It troubles me that no one is considering the spirit of the salmon, a fish revered by Celts and by many Native American peoples, especially in the Northwest. The legendary Irish hero Finn Macumhail burned his finger when cooking the Salmon of Wisdom for his teacher. When he put his finger in his mouth, the salmon’s wisdom became his. The Haida people tell a story of a boy who lacked respect for the salmon and was swept away by the river. The Salmon People rescue him, teach him the error of his ways and return him to his people as a healer and a shaman.

I do not want to see anyone starve, and surely the peoples of the Northwest have long revered the salmon as a source of food. I know that with our population a return to hunting and gathering is impossible, though I am more hopeful than my husband about bio-regional food production. Urban farming is a particularly exciting movement.

What troubles me about genetic engineering is that we are considering only our own short term interests. I would like to see FDA and other authorities routinely consult shamans as well as scientists. We need to consider what the Salmon People want, what life itself wants, what the seventh generation of all species wants.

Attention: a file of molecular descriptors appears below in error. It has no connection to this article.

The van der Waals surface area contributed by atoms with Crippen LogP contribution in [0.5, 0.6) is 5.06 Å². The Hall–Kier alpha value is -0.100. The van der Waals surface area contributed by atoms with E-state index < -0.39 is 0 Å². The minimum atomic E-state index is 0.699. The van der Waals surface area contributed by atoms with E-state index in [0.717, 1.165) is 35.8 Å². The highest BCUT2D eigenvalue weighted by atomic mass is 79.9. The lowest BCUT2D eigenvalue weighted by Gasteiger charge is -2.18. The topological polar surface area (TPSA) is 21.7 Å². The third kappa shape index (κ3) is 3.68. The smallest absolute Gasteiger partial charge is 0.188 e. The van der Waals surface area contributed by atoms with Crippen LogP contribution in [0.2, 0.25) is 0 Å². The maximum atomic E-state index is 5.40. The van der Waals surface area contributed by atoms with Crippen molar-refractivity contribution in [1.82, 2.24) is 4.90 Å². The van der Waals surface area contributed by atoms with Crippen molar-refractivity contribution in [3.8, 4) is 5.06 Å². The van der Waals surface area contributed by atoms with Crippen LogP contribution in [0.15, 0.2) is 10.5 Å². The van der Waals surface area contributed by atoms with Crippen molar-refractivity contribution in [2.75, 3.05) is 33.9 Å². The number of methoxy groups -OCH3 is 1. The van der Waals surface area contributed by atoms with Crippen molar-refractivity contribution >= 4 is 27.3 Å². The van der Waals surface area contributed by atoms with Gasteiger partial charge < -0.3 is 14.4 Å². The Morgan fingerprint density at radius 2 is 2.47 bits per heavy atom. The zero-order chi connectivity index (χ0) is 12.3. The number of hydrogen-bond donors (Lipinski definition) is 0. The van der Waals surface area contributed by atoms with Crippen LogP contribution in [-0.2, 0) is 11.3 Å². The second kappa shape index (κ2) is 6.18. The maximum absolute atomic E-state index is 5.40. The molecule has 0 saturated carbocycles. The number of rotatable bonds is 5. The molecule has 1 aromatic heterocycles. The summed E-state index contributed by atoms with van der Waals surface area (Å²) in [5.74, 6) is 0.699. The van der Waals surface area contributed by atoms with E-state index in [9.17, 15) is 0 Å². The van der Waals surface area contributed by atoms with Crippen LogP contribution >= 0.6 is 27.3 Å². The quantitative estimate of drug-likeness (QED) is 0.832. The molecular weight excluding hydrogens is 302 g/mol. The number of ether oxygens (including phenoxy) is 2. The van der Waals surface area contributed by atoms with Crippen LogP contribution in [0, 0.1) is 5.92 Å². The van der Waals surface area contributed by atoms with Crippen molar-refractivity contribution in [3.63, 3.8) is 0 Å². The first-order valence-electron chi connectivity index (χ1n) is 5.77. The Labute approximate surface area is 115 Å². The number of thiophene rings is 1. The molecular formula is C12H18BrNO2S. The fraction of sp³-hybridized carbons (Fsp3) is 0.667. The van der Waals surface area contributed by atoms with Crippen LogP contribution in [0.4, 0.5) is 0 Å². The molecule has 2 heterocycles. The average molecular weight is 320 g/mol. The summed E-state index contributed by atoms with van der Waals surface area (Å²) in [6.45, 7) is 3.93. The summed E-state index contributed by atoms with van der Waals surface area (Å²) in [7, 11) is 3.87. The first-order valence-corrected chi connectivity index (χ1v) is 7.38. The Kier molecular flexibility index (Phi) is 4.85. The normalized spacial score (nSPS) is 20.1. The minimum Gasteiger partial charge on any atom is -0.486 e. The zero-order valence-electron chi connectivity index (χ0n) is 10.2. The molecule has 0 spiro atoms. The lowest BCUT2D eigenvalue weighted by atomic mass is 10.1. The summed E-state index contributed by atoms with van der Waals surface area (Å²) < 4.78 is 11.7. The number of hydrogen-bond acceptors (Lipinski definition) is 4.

My husband and I continue to debate. I close with this email just in from him: “It does seem like the FDA isn't looking very hard. I'm still not against the idea of GE in principle, but I do think we have to be extremely careful, and our regulators appear to be bought by the industry.”

Looks like the marriage will survive. I hope the wild salmon will, too.


  1. Maeve speaking: Eliz had to take time off from her marathon reading of The Maeve Chronicles to write this post. I don't begrudge the time. Here is to the Wisdom of the Salmon.

  2. Your intuition is right on Elizabeth. I suggest reading "The Creepy Science behind GE Frankenfish"
    The revolving door between Monsanto (busy buying up traditional seed companies so everyone will have to buy their patented GE seeds every year) and the FDA is shameful.

  3. There are a whole raft of issues here. I still maintain that genetic modification is useful, if humans are to be able to feed themselves without destroying the planet.

    However, the confluence of interests between the FDA and corporations like Monsanto (it's not the only one) is more than troubling; it looks like collusion, or at best co-optation.